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Title of Thesis

Bushra Ahmad Saeed
Institute/University/Department Details
Department of Biotechnology/ University of Karachi
Number of Pages
Keywords (Extracted from title, table of contents and abstract of thesis)
genetic purity, banana plants, banana bunchy top virus disease, pentalonia nigronervosa, ploidy levels, shoot formation

Banana is an important crop in Pakistan both economically and nutritionally and is grown mostly in the Sindh Province with an average annual production of 209,820 tonnes. However since 1988, Pakistan has been facing an epidemic, of Banana Bunchy Top Virus Disease (BBTVD)-a lethal and persistent disease transmitted by a black aphid, Pentalonia nigronervosa. This has resulted in drastic decrease, both in quality and quantity of banana fruits, and has greatly affecting the socio-economic status of the local farmers in the banana growing regions. Thus it is important to exploit modem Biotechnological approaches for replenishing the infected fields with clean and true to type banana plants on a large scale. It is important to ensure the trueness to type of the banana plants produced through micropropagation as it is reported that plants subjected to repeated subculturing are prone to develop variations. This study was conducted to develop a feasible means of determining the genetic stability of plants that were subjected to mass multiplication by micropropagation.

Plants collected from the vicinities of Sindh were subjected to virus indexing regimes and DAS-ELISA was used to check the status of the mother plants to be multiplied. To develop a cost effective protocol of micropropagation, sucrose was successfully replaced with table sugar, and agar with surgical cotton. From the series of experimentations, it was determined that the most suitable media for shoot proliferation in vitro was MS media supplemented with BAP (0.50 mg/L) in combination with KIN (1.00 mg/L), where the maximum number of shoots (9.15±0.59) were obtained using cotton as a support system over a 4 week period. Likewise, the length of shoots (89 ±11.42) was also revealed to be higher in this media. A suitable media (IBA 1.00 mg/L) for root initiation was optimized which produces (6.43 ±0.26) roots, and yielded a plant viability of 100% during acclimatization.

This study was than directed towards the development of optimum molecular markers for varietal characteristics. Four marker systems were analyzed, viz, RAPD, SSR, AFLP and Protein SDS-P AGE for estimating the genetic diversity among 15 cultivars under study. Similarity matrices were constructed and it was determined that by the utilization of microsatellites, a single primer combination, AAT-CAT produced an average number of 24 bands per variety, from which 20 polymorphic bands were selected for varietal analysis for the differentiation of all 15 varieties. The highest diversity index in the comparative assays of the markers employed were yielded by microsatellites (0.76) followed by AFLP (0.63), RAPDs (0.60), and the lowest diversity index was shown by protein electrophoresis (0.46). Genetic variations across various sub culture levels were studied and it was revealed that the micropropagated plants exhibited high degrees of polymorphism below the 81h sub culture onwards.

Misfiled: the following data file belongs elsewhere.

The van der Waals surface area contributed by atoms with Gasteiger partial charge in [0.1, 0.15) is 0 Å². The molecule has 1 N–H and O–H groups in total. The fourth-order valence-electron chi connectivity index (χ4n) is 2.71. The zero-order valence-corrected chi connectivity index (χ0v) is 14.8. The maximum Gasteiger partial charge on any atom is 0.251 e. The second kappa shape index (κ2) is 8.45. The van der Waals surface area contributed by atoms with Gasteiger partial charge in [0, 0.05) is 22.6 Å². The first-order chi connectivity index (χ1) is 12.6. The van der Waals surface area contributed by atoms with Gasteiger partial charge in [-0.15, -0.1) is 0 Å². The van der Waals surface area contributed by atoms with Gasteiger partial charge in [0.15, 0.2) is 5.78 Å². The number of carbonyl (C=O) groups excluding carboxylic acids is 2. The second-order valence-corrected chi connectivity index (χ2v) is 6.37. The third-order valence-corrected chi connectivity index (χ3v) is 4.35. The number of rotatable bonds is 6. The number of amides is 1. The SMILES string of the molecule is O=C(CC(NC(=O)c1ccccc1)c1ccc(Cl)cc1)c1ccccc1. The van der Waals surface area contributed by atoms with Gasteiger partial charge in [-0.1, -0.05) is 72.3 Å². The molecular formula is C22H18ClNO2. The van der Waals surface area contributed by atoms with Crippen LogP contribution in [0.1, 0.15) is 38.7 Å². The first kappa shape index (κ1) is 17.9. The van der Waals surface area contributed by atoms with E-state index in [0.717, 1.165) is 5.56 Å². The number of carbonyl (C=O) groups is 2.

In conclusion, this study has demonstrated that SSR's, AFLP's and RAPD's could be used for the molecular characterization of Banana germplasm and its genetic relationships. The robust effectiveness of Microsatellites has been proven by the possibility of a very high band resolving power, maximum banding patterns and reproducibility of results. This strategy has shown to be effective and can be employed as a simple PCR based assay for easy routine screening for genetic stability of micropropagated banana plants, both in vitro and ex situ

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5247.67 KB
S. No. Chapter Title of the Chapters Page Size (KB)
1 0 Contents
468.2 KB
2 1 Introduction 1
1351.89 KB
  1.1 General Introduction 2
  1.2 Soil And Climate 2
  1.3 Ploidy Levels Of Banana 3
  1.4 Composition And Uses Of Banana 4
  1.5 Economic Significance Of Banana 6
  1.6 Banana Cultivation In Pakistan 8
  1.7 Banana Bunchy Top Virus 11
  1.8 Other Viruses Infecting Banana Crop 19
  1.9 Alternative Methods Of Banana Propagation 21
  1.10 Variation In Banana 25
  1.11 Methods For Evaluation Of Genetic Stability 27
  1.12 Diagnostic Techniques Of Viruses In Banana
  1.13 Objectives Of This Research Study 42
3 2 Materials And Methods 43
500.53 KB
  2.1 General Introduction 43
  2.2 Virus Indexing Of Banana Plants 45
  2.3 Preparation Of Explants For Micropropagation 49
  2.4 Regeneration Of Axillary Shoots And Roots 50
  2.5 Acclimatisation 50
  2.6 SDS-Page 50
  2.7 Molecular Marker Analysis 53
4 3 Molecular Markers 60
996.23 KB
  3.2 Protein Based Assay 61
  3.3 Evaluation Of DNA Based Molecular Assays 62
  3.4 Results, Separation Of 15 Banana Varieties Using RAPD€™s 73
  3.5 Discussion 97
5 4 Micropropagation 102
702.91 KB
  4.1 General Introduction 102
  4.2 Methodology 103
  4.3 Optimization Of Media For Maximum Multiple Shoot Formation In Banana 110
  4.4 Optimization Of Media For The Induction Of Root In Banana Plants Regenerated Via Tissue Culture 114
  4.5 Acclimatization 115
  4.6 Low Cost Alternatives For The Micropropagation Of Banana 117
6 5 Evaluation Of Genetic Purity 121
446.87 KB
  5.1 General Introduction 121
  5.2 Analyses Of Genetic Stability Of Micropropagated Banana Plants At Various Subculture/Cycle 122
  5.3 Results And Discussion 127
7 6 General Discussion 137
438.57 KB
  6.1 General Introduction 137
  6.2 BBTV Diagnostic Regime 138
  6.3 Micropropagation 138
  6.4 Selection Of Markers 140
  6.5 Genetic Variability 143
  6.5 Future Prospects 146
8 7 References Cited 149
550.33 KB
9 8 List Of Publications 172
31.22 KB